Onn Monday, 14 November 2016, the moon will be the biggest and brightest it has been in more than 60 years (since 1948), making it a great time to get outside and marvel at the lunar sight for stargazers around the world. So long as the sky is clear of clouds, it should be a great time to get outside and gaze at it or take some photos.
What makes this one special is that the moon is going to be even closer to the Earth than it normally gets, making it a tiny bit bigger than even your average supermoon.
The Moon’s distance varies each month between approximately 357,000 and 406,000 kilometers (222,000 and 252,000 mi) due to its elliptical orbit around the Earth (distances given are centre-to-centre).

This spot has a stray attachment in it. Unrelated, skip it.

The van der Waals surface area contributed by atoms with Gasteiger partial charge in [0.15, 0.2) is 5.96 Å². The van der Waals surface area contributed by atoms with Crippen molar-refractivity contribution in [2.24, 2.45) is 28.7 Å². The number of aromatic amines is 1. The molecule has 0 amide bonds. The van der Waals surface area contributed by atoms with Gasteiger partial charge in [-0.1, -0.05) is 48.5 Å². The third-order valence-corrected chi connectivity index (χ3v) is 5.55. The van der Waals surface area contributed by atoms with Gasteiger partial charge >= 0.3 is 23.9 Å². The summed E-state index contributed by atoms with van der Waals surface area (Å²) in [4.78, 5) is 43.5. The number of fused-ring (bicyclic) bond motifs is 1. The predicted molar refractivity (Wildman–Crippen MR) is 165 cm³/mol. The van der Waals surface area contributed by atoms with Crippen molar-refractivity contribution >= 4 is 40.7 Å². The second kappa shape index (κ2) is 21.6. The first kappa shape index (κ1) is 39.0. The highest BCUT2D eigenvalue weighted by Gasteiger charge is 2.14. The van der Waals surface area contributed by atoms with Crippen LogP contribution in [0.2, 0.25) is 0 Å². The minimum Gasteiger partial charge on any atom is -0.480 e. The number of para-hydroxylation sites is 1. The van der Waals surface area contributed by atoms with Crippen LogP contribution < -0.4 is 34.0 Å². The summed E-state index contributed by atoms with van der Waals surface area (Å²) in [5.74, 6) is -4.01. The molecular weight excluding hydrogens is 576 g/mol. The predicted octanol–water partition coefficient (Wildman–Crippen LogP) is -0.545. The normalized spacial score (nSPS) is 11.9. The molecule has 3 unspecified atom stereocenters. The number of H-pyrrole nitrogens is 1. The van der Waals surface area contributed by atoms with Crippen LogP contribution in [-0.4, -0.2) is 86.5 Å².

A full moon at perigee is visually larger up to 14% in diameter and shines 30% more light than one at its farthest point, or apogee.
But, anywhere near the city, that difference is likely to be difficult to perceive. And, of course, clouds or haze could wipe out the difference, or indeed cover the moon completely.